Many companies might argue that the devil is in the detail but, in concentrating on the detail, are they being sidetracked away from their visionary purpose and losing the innovative edge of their business? Which takes precedence in a successful business - process or vision?
Perhaps neither and both. In a just-published survey on business innovation, Coopers & Lybrand Management Consulting (C&L) found that there is a big gap between the high-performing companies or 'innovators' and those that are low-performing in terms of shareholder return. In particular, says Trevor Davis, C&L's director of innovation, the low performers tend to operate on strictly hierachical structures, in which decision-making and creative thinking are largely reserved for the upper echelons and everyone else sticks by 'the rules' in a mechanical way. By contrast, he claims, the high performers usually devolve the power base across more lateral networks, through which employees are encouraged to express and develop their ideas to a successful practical conclusion. Not so much a question of strictly defined roles therefore - the processmongers versus the innovative whizzkids - as a corporate melting pot in which creative productivity is seen as a basic competence of every employee, who also carries out his or her day-to-day tasks.
A basic competence, perhaps, but individuals possess it to a greater or lesser degree and somebody has to run the company. So which is it to be - a visionary CEO or the nuts-and-bolts man? To be successful, Graham Nixon, director of an IT division at KPMG Management Consulting, believes that a company needs its management to operate on two levels: the day-to-day and the strategy, since it is 'the day-to-day which then generates the profit to fund the achievement of the strategy'. Yet, he admits, 'it is often difficult to strike a balance between the two extremes in one individual.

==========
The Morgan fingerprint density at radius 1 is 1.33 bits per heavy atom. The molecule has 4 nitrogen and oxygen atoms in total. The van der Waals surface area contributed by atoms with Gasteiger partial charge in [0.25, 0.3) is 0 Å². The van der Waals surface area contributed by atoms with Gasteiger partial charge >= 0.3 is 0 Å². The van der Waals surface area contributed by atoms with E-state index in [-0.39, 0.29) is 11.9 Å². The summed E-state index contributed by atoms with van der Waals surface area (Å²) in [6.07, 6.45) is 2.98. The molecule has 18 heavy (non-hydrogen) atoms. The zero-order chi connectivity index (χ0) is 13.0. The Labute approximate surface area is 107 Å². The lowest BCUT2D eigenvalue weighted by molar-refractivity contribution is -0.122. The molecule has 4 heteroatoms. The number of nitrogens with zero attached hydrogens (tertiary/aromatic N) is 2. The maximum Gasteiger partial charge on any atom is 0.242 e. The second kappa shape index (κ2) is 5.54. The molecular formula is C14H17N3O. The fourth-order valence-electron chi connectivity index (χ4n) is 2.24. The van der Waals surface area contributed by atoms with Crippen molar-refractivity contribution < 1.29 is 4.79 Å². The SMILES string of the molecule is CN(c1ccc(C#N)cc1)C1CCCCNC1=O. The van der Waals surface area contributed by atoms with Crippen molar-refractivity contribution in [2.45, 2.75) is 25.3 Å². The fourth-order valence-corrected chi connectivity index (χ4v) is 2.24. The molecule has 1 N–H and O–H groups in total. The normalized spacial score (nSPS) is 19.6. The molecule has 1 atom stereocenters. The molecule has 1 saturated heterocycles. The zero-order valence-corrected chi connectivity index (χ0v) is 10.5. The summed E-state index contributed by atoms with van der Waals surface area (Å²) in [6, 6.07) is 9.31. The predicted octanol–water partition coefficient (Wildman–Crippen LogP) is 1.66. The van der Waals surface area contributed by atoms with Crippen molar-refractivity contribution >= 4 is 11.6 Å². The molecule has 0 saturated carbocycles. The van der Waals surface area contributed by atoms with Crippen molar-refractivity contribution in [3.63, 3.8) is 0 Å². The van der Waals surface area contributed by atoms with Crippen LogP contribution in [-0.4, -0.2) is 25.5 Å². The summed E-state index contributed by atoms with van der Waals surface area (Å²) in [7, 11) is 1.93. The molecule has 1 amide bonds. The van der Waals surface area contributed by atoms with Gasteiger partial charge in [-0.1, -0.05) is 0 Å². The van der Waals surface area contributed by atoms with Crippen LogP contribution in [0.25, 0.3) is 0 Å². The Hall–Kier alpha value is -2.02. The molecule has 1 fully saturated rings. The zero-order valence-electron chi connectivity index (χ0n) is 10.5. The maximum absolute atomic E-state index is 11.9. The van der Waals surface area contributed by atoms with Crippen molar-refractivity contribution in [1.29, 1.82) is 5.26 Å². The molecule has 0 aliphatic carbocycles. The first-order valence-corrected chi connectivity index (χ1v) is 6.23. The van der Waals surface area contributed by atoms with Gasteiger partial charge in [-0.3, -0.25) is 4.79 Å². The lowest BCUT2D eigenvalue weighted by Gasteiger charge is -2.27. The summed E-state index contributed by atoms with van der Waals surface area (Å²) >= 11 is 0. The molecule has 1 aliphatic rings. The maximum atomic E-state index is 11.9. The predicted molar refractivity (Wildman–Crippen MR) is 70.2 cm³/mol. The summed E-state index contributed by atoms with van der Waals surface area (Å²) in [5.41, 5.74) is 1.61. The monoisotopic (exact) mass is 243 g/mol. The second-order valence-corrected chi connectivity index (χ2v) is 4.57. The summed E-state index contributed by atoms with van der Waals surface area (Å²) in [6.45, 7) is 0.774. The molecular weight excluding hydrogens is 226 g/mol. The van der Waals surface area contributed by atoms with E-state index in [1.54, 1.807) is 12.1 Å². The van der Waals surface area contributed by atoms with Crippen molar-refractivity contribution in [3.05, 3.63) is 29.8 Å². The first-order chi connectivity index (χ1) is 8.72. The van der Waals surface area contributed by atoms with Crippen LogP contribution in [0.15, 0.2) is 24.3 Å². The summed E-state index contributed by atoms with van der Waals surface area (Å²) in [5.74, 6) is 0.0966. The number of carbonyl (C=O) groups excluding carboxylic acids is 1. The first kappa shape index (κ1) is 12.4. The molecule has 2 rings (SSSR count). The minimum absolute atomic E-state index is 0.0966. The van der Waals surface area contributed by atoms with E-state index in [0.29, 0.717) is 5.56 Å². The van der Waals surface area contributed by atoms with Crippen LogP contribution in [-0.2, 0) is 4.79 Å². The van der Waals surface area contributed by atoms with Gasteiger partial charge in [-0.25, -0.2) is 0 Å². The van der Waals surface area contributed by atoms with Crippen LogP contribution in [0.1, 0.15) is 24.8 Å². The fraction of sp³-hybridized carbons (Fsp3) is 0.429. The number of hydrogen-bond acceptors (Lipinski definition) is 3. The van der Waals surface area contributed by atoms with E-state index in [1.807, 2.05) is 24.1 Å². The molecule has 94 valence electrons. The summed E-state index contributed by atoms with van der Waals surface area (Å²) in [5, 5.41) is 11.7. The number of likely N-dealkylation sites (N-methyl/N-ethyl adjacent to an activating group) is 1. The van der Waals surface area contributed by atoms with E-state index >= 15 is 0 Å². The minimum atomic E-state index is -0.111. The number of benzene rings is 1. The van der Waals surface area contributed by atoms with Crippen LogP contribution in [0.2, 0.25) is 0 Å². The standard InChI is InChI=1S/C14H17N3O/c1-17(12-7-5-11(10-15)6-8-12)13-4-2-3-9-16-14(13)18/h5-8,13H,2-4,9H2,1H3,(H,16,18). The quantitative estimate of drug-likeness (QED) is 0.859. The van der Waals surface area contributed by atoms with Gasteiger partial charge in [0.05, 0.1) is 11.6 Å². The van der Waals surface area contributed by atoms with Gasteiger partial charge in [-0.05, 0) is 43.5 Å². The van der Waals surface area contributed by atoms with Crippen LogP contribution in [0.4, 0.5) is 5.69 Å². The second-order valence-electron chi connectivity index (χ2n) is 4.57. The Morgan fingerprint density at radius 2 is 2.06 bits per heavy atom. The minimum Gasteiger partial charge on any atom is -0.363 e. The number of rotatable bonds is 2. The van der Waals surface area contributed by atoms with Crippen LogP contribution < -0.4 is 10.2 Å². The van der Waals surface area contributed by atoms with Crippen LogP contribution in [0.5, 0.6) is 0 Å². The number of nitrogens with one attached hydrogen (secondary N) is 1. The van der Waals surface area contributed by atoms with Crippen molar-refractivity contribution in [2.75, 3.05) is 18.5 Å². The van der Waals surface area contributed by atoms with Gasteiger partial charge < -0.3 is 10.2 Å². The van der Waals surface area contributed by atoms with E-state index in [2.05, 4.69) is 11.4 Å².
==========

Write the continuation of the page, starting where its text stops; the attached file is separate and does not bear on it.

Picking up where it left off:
Perhaps the most successful teams are where there is a visionary chief executive and an effective operations director or chief operating officer, who is delivering today's business. Somebody has to be striker and someone has to stay at home in goal.' Process and vision working hand-in-hand and interdependent - but separate.
Certainly, that seems to be the experience of Larry Granger, manager of process re-engineering for Ford Motor Company in the UK. A huge company like Ford, with its numerous sites worldwide and myriad of suppliers, is 'a complex business environment. Without thinking about process at a strategic level, it just can't make improvements to the business,' he says. Managers need to take a constant three-tiered approach, he argues, looking at thousands of problems of the short-term, fix-it-now type, fewer medium-term items and just a handful of strategic, long-term projects over a period of, say, three to five years.
As Nixon affirms: 'There is no point in having a grand strategy if you then go bust trying to achieve it. Equally, if you only focus on the day-to-day, you never go anywhere but into a steady decline.' It requires a two-pronged approach.